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Tony Parker is most underrated of Spurs Hall of Fame trio with Tim Duncan and Manu Ginobili

There are some moments in life that you’ll never forget. For me, one of those came on Oct. 5, 2006.

I was one of almost 6,000 people stuffed into France’s Astroballe arena to watch ASVEL Basket face the San Antonio Spurs. It was a preseason game, but it didn’t feel like one. Rarely do teams in the middle of a dynasty — the Spurs would win their fourth championship in nine seasons in 2006-07 — venture overseas.

It also served as a homecoming for Tony Parker, a one-time All-Star at the time who was born in nearby Belgium and grew up in France.

Parker didn’t treat it like a warmup game. In his limited minutes, he finished with 26 points and 10 assists. I can’t recall a single one of those points or assists, though. It was one of his misses that will forever stand out.

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Parker had a free runway to the basket after coming up with a steal at some point in the second half. Rather than lay the ball in like he usually would, he tried to put on a show. He slowed down when he realized nobody was chasing him and casually rose for a two-handed dunk.

The result? A block by the rim.

Parker grabbed his back as if that was the issue. The arena quickly filled with boos. Gregg Popovich was in midseason form, not even cracking a smile for a mistake made during an exhibition game that the Spurs went on to win 25 points.

The same player who blew a routine dunk in a preseason game went on to average 11.2 paint points per game in the 2006-07 season. That ranked 10th in the entire NBA behind a group of players that included Shaquille O’Neal, Yao Ming and LeBron James.

Standing at 6-2 and 185 pounds, Parker wasn’t gifted with the overwhelming strength of O’Neal, the towering height of Yao, or the generational athleticism of James. He was on the smaller end, even compared to other players at his position.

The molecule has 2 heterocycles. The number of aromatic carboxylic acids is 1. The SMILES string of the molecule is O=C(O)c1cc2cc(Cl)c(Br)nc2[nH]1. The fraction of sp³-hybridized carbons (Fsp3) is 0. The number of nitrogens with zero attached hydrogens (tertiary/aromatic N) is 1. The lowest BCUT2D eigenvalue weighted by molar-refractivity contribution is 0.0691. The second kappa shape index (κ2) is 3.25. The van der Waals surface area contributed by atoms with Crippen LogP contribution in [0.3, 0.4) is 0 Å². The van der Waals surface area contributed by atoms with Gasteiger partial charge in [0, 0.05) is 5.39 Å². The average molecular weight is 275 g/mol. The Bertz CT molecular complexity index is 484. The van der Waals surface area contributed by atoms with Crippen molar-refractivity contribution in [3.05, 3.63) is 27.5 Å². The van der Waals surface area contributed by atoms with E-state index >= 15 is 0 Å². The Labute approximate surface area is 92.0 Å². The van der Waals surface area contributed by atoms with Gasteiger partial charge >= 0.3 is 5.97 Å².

That’s not to say Parker wasn’t an incredible athlete. He was, just not in the traditional sense.

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What Parker lacked in size and vertical pop, he made up for with his blazing speed, tight handle and soft touch around the basket, the combination of which made his shot much harder to block than it had any business being. His best moments with the Spurs is a highlight reel filled with ankle-breaking crossovers, acrobatic layups and some of the niftiest spin moves you’ll ever see. He deserves to be mentioned in any best-finishers conversation alongside the likes of Kyrie Irving, Allen Iverson and Russell Westbrook.

Parker mastered the ultimate giant killer as well — the floater, a high-arching flick shot often used by guards to finish over bigger defenders in the paint.

“I did that because I was small and it was the only way I could get a shot off on the bigs,” Parker said.

Parker wasn’t the first to perfect the teardrop, but he once joked that he’s got “copyrights” on it. It was his Dream Shake, his one-legged fadeaway, his skyhook.

Parker made it look simple, but it was anything but. It wasn’t just that he was quick with the ball in his hands. (Parker was once recorded as reaching a top speed of 20.9 miles per hour. That blew other point guards like Ricky Rubio and Derrick Rose out of the water.) It’s that he knew how to harness his speed to play under control.

Anywhere inside the free throw line was Parker’s playground, and he could stop on a dime and get his floater off before the defense had a chance to react. It helped him dominate the paint like a 7-footer.

“He really brought a new feel and a new way of competing inside against big guys,” Spurs general manager R.C. Buford said of Parker. “He was always at the top of the league in points in the paint.”

The culmination is a Hall of Fame career that might fly under the radar, especially when compared to Tim Duncan and Manu Ginobili. Parker retired in 2019 as a six-time All-Star, four-time All-NBA selection and four-time champion. He will forever hold a place in the history books as the first European to earn Finals MVP, later joined by Dirk Nowitzki, Giannis Antetokounmpo and Nikola Jokic. He’s also one of only seven point guards to ever receive the award.

It feels wrong for a missed dunk to be a memory associated with a player who accomplished as much as Parker did, but it will forever be a weird reminder to me about what made him such a special player and an all-time great.

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